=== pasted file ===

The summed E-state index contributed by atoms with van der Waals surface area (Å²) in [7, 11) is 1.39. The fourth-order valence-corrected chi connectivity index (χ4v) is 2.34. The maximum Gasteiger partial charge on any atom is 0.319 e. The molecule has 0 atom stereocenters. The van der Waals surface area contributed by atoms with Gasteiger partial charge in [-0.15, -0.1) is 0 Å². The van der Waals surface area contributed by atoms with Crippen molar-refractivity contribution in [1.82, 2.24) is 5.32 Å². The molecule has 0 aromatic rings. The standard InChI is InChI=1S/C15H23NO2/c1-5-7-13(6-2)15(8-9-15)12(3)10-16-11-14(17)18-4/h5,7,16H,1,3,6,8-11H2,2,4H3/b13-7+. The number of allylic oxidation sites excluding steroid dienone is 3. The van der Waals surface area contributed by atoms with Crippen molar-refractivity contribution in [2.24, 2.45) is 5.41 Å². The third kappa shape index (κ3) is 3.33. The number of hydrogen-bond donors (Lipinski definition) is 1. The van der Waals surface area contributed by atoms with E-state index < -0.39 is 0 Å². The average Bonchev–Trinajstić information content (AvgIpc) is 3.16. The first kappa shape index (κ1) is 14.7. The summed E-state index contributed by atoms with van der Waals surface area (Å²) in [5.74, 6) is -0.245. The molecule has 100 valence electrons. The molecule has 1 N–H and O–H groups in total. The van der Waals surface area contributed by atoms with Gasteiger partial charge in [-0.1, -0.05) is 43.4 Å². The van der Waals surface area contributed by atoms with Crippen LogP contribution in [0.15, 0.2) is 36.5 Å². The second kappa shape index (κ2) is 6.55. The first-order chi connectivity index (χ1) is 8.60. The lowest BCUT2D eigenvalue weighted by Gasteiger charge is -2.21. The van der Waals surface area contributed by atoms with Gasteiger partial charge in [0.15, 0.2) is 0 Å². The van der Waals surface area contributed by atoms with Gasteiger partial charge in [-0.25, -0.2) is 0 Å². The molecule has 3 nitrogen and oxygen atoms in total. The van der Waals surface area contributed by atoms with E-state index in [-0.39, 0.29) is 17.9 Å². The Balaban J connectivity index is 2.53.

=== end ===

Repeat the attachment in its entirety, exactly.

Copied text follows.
The summed E-state index contributed by atoms with van der Waals surface area (Å²) in [7, 11) is 1.39. The fourth-order valence-corrected chi connectivity index (χ4v) is 2.34. The maximum Gasteiger partial charge on any atom is 0.319 e. The molecule has 0 atom stereocenters. The van der Waals surface area contributed by atoms with Gasteiger partial charge in [-0.15, -0.1) is 0 Å². The van der Waals surface area contributed by atoms with Crippen molar-refractivity contribution in [1.82, 2.24) is 5.32 Å². The molecule has 0 aromatic rings. The standard InChI is InChI=1S/C15H23NO2/c1-5-7-13(6-2)15(8-9-15)12(3)10-16-11-14(17)18-4/h5,7,16H,1,3,6,8-11H2,2,4H3/b13-7+. The number of allylic oxidation sites excluding steroid dienone is 3. The van der Waals surface area contributed by atoms with Crippen molar-refractivity contribution in [2.24, 2.45) is 5.41 Å². The third kappa shape index (κ3) is 3.33. The number of hydrogen-bond donors (Lipinski definition) is 1. The van der Waals surface area contributed by atoms with E-state index < -0.39 is 0 Å². The average Bonchev–Trinajstić information content (AvgIpc) is 3.16. The first kappa shape index (κ1) is 14.7. The summed E-state index contributed by atoms with van der Waals surface area (Å²) in [5.74, 6) is -0.245. The molecule has 100 valence electrons. The molecule has 1 N–H and O–H groups in total. The van der Waals surface area contributed by atoms with Gasteiger partial charge in [-0.1, -0.05) is 43.4 Å². The van der Waals surface area contributed by atoms with Crippen LogP contribution in [0.15, 0.2) is 36.5 Å². The second kappa shape index (κ2) is 6.55. The first-order chi connectivity index (χ1) is 8.60. The lowest BCUT2D eigenvalue weighted by Gasteiger charge is -2.21. The van der Waals surface area contributed by atoms with Gasteiger partial charge in [0.15, 0.2) is 0 Å². The van der Waals surface area contributed by atoms with Gasteiger partial charge in [-0.25, -0.2) is 0 Å². The molecule has 3 nitrogen and oxygen atoms in total. The van der Waals surface area contributed by atoms with E-state index in [-0.39, 0.29) is 17.9 Å². The Balaban J connectivity index is 2.53.